Organization for Security and Co-operation in Europe (OSCE)

The “Organization for Security and Co-operation in Europe (OSCE) forms the largest regional security organization in the world […] [w]ith 56 participating States from Europe, Central Asia and North America” (OSCE Website,, accessed on 10 June 2008). It acts as an “instrument for early warning, conflict prevention, crisis management and post-conflict rehabilitation” (OSCE Website,, accessed on 10 June 2008).

“The OSCE views security as comprehensive and takes action in three ‘dimensions’: the politico-military; the economic and environmental; and the human.” (OSCE: Factsheet: What is OSCE?, 10 January 2008,, accessed on 6 June 2008) The ‘human dimension’ envisages full respect for human rights and fundamental freedoms, the rule of law,  principles of democracy and tolerance (see OSCE Website,, accessed on 10 June 2008).

Several OSCE specialised bodies work within the framework of the human dimension: “The […] Office for Democratic Institutions and Human Rights (ODIHR), the High Commissioner on National Minorities (HCNM) and the OSCE Representative on Freedom of the Media (RFOM) (OSCE: OSCE Handbook, 11 October 2007, p. 91,, accessed on 10 June 2008).

The OSCE Secretariat is located in Vienna. OSCE currently maintains “19 missions or field operations in South-Eastern Europe, Eastern Europe, the Caucasus and Central Asia” (OSCE Website,, accessed on 10 June 2008).

Target group:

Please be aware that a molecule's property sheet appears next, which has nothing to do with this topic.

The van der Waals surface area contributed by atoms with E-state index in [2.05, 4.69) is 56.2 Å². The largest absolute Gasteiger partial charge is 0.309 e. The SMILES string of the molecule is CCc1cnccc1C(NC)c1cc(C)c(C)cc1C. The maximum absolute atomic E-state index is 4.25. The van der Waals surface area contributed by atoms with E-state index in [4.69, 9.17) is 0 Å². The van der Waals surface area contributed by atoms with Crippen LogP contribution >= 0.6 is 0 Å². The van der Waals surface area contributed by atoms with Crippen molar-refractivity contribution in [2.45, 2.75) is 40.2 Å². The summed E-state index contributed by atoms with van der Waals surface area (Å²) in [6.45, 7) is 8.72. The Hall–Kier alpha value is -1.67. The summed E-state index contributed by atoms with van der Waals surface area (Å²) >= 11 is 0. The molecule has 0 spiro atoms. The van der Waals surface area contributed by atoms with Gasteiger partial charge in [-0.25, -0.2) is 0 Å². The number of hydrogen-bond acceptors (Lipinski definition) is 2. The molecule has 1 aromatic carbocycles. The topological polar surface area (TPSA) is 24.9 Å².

OSCE participating states, international and national human rights organisations; actors involved in conflict; civil society, local and international media (see Austrian Red Cross/ ACCOR: Researching Country of Origin Information. A Training Manual, Annex, April 2004, p. 20,, accessed on 15 May 2008).

OSCE seeks to pursue its goals by “[g]athering […] information and monitoring developments for early warning of potential conflict situations” (Austrian Red Cross/ ACCORD: Researching Country of Origin Information. A Training Manual, Annex, April 2004, p.  20,, accessed on 10 June 2008).

OSCE monitors and reports, and provides analysis on elections, court trials, and legal and criminal justice systems and “encourages political, social and media reforms” (BBC News: Profile: The OSCE, 30 January 2008,, accessed on 10 June 2008).

Annual contributions from OSCE participating states and extra-budgetary funds which are normally on a multi-year-basis (OSCE: 2006 Audited Financial Statements, OSCE, p. 1-2 and 4;, accessed on 9 June 2008).

Scope of reporting:
Geographic focus: 56 OSCE participating states.

Thematic focus: Issues covered in OSCE reports which are of relevance to COI research are anti-trafficking, democratisation, elections, gender equality, human rights, media freedom, minority rights, rule of law, tolerance and non-discrimination (OSCE Website,, accessed on 10 June 2008).

Reporting methodology:
“Missions, or field activities, are the OSCE’s principal instrument for longterm conflict prevention and resolution” (Austrian Red Cross/ ACCORD: Researching Country of Origin Information. A Training Manual, Annex, April 2004,  p.  20,, accessed on 10 June 2008).

OSCE missions/ODIHR may conduct fact-finding investigations based on complaints about “a specific human rights violation against an individual or a group of individuals”, which may come from victims or their families, “[o]ther individuals […] such as community leaders, political activists, human rights defenders, defence lawyers, or members of minority or religious groups, […] human rights organizations or other NGOs, […] international organizations, […] media, […] or [a]nother OSCE body”. (OSCE: Individual Human Rights Complaints. A Handbook for OSCE field personnel, p. 35,, accessed on 16 June 2008).